Listen to this article
While it is normal to feel anxious and nervous in some high pressure situations like job interviews or college presentations, some people tend to develop acute anxiety when facing such situations. Hence, there appears to be an underlying difference between feeling anxious and facing an anxiety disorder.
To better understand the differences between feeling anxious and struggling with an anxiety disorder, we spoke to Kamna Chhibber, Head, Department of Mental Health and Behavioral Sciences, Fortis Healthcare.
Chibber clarified right at the onset, that a feeling of anxiety is a normal emotion that any individual can experience. She mentioned how this feeling has its own evolutionary value, as it warns us about the stressful environment or situations engulfing us. Hence, feeling worried or anxious is normal, as per the expert.
When it comes to an anxiety disorder, Chibber remarked that an individual facing an anxiety disorder, will tend to feel anxious even when the situation is not warranting such a reaction. It is a physiological and thought-related experience of an individual, often triggered by an incorrect, irrational, and illogical perception or association with respect to a particular situation. The anxiety is far beyond than a mere feeling of worry, in such scenarios, adds Chibber.
She highlighted an anxiety disorder that stops functionality, especially in the context of relationships, work, or doing household chores. This is when you can classify the condition as a disorder.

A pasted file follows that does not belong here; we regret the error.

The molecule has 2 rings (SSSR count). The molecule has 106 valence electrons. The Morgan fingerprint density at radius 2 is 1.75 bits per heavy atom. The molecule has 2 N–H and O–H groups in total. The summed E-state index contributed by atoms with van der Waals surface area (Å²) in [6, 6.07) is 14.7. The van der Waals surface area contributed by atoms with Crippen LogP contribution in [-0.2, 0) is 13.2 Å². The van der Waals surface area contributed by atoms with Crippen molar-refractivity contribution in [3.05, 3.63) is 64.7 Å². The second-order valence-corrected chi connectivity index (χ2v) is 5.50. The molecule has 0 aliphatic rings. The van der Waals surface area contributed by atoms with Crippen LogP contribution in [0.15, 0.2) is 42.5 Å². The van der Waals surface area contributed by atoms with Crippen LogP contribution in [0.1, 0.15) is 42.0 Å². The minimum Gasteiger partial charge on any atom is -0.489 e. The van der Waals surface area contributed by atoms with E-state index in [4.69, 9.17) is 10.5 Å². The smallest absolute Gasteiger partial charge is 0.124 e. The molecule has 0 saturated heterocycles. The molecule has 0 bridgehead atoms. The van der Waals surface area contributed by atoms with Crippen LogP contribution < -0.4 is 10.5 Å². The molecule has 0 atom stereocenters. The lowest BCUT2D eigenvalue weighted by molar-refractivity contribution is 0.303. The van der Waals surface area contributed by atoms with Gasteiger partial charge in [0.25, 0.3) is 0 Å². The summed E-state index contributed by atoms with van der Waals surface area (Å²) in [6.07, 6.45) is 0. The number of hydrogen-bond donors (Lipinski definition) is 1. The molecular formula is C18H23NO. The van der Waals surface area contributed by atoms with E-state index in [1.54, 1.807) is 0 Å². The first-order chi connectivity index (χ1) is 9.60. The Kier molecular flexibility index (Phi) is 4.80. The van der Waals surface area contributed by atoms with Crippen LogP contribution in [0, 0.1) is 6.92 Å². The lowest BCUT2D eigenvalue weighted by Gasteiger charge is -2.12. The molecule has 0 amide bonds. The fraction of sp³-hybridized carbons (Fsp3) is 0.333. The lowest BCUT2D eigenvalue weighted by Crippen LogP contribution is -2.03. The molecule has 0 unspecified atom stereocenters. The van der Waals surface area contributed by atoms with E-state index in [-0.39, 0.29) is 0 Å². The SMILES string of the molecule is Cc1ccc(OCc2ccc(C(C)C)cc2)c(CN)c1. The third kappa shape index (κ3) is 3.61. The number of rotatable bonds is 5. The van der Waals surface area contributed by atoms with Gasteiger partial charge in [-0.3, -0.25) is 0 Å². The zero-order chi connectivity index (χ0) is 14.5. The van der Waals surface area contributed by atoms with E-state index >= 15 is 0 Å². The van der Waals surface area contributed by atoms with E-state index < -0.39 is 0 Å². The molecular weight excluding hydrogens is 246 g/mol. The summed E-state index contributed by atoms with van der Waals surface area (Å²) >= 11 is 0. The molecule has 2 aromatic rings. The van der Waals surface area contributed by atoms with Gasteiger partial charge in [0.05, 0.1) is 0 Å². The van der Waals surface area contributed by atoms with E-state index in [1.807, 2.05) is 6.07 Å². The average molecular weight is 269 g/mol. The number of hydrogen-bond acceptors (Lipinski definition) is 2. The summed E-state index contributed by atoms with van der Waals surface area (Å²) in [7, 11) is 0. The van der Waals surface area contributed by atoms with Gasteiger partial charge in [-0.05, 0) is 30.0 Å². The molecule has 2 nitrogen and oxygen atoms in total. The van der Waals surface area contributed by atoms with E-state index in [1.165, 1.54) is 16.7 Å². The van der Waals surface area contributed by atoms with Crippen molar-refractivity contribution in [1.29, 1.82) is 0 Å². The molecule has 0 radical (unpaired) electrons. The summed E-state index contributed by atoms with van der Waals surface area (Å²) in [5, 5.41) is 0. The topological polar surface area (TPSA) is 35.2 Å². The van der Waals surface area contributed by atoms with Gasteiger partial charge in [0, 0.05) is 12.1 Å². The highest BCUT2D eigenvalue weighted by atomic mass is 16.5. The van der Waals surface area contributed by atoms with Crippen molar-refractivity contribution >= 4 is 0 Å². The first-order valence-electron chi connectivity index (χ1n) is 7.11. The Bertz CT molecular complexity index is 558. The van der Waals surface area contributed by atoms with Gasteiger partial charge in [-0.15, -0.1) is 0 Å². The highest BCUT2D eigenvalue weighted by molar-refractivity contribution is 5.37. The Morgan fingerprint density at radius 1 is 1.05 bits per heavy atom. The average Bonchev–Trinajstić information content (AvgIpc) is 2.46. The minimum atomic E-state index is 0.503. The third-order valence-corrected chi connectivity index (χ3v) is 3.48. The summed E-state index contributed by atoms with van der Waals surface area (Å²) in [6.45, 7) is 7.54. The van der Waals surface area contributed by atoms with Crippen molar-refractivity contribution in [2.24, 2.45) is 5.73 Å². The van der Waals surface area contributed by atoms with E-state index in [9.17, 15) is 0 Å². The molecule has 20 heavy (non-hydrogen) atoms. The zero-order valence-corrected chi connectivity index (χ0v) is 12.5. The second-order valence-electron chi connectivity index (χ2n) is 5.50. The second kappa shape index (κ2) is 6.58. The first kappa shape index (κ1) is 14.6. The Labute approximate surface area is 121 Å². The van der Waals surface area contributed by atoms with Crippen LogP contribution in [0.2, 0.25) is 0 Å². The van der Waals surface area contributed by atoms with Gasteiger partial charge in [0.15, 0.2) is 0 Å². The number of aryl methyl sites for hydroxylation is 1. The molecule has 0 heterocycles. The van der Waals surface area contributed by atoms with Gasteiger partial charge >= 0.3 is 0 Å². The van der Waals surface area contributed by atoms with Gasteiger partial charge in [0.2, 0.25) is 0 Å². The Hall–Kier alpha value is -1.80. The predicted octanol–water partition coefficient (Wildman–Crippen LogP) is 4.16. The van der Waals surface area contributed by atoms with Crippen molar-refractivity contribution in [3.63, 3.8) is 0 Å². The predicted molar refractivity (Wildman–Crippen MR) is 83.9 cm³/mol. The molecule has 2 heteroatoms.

Chibber pointed out that the symptoms of an anxiety disorder can be bucketed into two categories:
The symptoms range from overthinking, constant rumination, feeling worried, thoughts running in different directions, anxiousness, and irritability.
Heart palpitations, sweating in palms, leg and feet turning cold, nausea, fear, restlessness, lack of focus and concentration, and disconnected behaviour, are some of the symptoms of an anxiety disorder.
Chibber pointed out that sleep may not be necessarily impacted when struggling with this disorder. However, she highlighted that a constant feeling of worry and anxiety, in some cases, may keep you up till late hours. The adverse impact on sleep is associated with depression, rather than anxiety, said Chibber.
Chibber said that a dual approach is followed when dealing with cases of anxiety disorder:
Medicines: Various anti-anxiety medications are available, and physiatrists prescribe them based on the symptom profile of the patient.
Therapy: Therapy helps to manage anxiety by aiding the patient to develop coping strategies, and improves overall functionality. It is also a useful technique to identify and rectify errors in thought processes or emotional state, ensuring that it does not impact relationships and the daily life of the patient. Chibber further explained that there are various therapy modalities available. These modalities include cognitive behaviour therapy, psychodynamic psychotherapy, and interpersonal therapy. These modalities are used depending on the requirements of the patient.
So ladies, be mindful of these differences and ensure to seek timely professional help if you experience any symptoms of an anxiety disorder.